Woman outraged says dentist operated 24 hours after patient death

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TEMECULA, Calif. – Teri Biancardi of Temecula told Fox 5 she was furious after finding out her daughter was the next dental patient following the death of a San Diego entrepreneur.

The patient was 25-year-old Marek Lapinski.  Lapinski suffered a fatal heart attack during wisdom teeth surgery, he later died at the hospital.  Biancardi said what’s more disturbing was no one ever told her about Lapinski’s death.

“My heart stopped, my blood ran cold,” said Biancardi.  “I feel exploited, I feel rage, I feel that my daughter, we wound up gambling with her life.”

Biancardi said the gamble was with oral surgeon Dr. Steven Paul of Temecula.   On March 25, her daughter had her wisdom teeth taken out by Dr. Paul.

“The very doctor who operated on my daughter his last patient had died just the day before,” said Biancadi. “Nobody told me in that entire office, not the receptionist, two nurses and the doctor.”

“The surgeon does not really have an ethical obligation to tell that patient what happened,” said Dr. Lin, President-elect of the California Association of Oral Maxillofacial Surgeons.

Lin said under state codes of conduct, Dr. Paul likely submitted the Lapinski case to medical and dental boards.  He may not have been able to disclose any information.pic2

“He’s probably under a non-disclosure agreement. He probably can’t say anything or doesn’t have to say anything,” Dr. Lin said.

The Lapinski case is now under investigation and it’s one that’s struck the heart of the profession.

“We will have to take a hard look at the findings and try to learn from this tragic event,” said Dr. Lin.

“I don’t think we’re out of the woods yet,” said Biancardi.

Teri’s daughter is now on the road to recovery.  She understands non-disclosure laws, but she asks what about moral obligation.

“The doctor should have some obligation to disclose what’s transpired so we can make an informed consent.”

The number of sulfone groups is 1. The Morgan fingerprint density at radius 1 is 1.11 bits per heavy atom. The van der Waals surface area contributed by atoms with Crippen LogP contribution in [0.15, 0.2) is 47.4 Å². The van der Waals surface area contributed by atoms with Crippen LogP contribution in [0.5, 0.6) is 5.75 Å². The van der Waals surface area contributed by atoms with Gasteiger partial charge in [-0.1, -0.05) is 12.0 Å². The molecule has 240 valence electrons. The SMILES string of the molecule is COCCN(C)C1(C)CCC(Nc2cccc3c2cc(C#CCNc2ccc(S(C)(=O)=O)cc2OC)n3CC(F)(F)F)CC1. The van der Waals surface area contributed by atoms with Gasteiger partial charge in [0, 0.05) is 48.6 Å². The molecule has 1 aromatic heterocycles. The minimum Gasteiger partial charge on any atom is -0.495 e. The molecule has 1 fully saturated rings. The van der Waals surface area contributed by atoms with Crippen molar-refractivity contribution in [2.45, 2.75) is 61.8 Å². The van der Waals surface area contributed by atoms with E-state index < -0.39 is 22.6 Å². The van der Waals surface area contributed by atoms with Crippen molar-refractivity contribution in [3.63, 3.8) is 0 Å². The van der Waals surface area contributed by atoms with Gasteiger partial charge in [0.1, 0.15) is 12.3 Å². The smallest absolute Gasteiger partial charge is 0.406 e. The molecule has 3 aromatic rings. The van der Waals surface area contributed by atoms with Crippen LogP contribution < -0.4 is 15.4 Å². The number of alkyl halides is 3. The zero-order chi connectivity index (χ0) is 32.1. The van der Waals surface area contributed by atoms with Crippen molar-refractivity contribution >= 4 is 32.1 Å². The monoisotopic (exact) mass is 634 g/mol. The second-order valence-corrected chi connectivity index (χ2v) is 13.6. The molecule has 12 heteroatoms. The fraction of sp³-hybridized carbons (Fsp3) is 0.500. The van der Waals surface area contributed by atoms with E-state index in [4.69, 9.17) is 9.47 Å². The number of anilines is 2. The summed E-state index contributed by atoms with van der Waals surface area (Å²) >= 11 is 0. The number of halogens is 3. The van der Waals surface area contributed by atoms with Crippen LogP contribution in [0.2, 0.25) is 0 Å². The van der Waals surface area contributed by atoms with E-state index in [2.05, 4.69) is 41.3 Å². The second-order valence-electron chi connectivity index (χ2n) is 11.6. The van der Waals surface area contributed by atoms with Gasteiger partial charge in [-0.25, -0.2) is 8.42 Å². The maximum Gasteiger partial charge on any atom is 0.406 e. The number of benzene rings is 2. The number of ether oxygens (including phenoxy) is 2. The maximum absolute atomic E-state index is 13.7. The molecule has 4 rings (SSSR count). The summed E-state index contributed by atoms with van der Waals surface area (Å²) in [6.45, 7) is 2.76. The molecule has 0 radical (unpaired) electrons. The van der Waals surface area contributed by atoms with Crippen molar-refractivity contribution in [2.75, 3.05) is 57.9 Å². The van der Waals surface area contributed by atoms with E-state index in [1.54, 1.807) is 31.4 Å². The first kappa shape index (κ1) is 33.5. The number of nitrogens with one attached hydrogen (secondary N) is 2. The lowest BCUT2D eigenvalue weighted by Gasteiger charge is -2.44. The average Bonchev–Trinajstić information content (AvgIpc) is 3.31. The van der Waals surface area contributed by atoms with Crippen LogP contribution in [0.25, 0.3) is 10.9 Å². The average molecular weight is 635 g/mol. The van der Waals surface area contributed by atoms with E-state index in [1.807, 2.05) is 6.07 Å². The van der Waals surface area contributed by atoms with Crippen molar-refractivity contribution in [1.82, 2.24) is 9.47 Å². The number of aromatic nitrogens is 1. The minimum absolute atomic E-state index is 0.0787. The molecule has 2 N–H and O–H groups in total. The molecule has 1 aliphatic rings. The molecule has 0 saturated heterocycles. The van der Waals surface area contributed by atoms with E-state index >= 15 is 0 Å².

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  • Farnsworth

    Her daughter was not a risk. This guy did his job properly and something went horribly wrong. It is very tragic, but this guy did nothing wrong.

    • Ms. Roca

      he should have been paying attention to what was happening during the procedure, and he failed to do so. doesn't he feel the tiniest bit guilty, i mean to just go ahead and do the same procedure on someone else. that is cold!

    • Guest

      How do you know nothing was done wrong? There should be a investigation, and until the investigation is complete, he should not be able to conduct further surgeries.

      What about the gauze found in the patients throat? That seems to appear the doctor and/or dental assistant wasn't paying attention to allow that to get in his throat. That appears "NO ONE" in that room at the time was doing their job "PROPERLY".

    • Prayers4Marek

      what makes you an expert on what happened that day? all the evidence thus far shows an overdoes of drugs and negligence of monitoring the oxygen levels. do we think the doctor is an evil malicious killer? absolutely not, but he should have some sort of conscious in him that says, "maybe i should close down for a day" or something.

      • TINA GOMES

        Agreed Prayers4Marek. BOTTOM LINE…this mother deserves adequate and proper notification at the place of treatment about the dentist's history because of the established harmful conduct he displayed and the reality that his conduct poses a risk that it may repeat. PERIOD! IT IS THE LAW…this mother put her child in the chair of a dentist that lost a patient 24 hrs earlier and that is IN FACT INFORMATION VALUABLE TO ANY PATIENT SIGNING AN INFORMED CONSENT DOCUMENT…this mother is responsible for this child and which dentist she chooses to have her child treated by. If the "shoe was on the other foot" you would feel the same way. Dentists are sometimes drug/alcohol addicted, repeating gross negligent patterns to unsuspecting patients everyday…THERE ARE OVER 300 PROBATIONER DENTISTS IN CALIFORNIA AND NOT ONE PATIENT IS INFORMED AT THE DENTAL OFFICE.

  • Guest

    He has no obligation to say anything and it's an ongoing investigation so he can't say anything. We don't know all the details and if this is the first time something like this has happened who's to say he was negligent or practicing out of his scope. Sometimes bad things happen during surgery, that's why doctors have to explain all the risks of the surgery. All patients know the risk when going under.

    This woman is overreacting. Her daughter is fine and apparently had no complications or else it'd be a much more interesting story. Sounds like she's trying to find a way to sue him for something. Besides if this was gross negligence the place would be shut down and his license yanked.

    • Prayers4Marek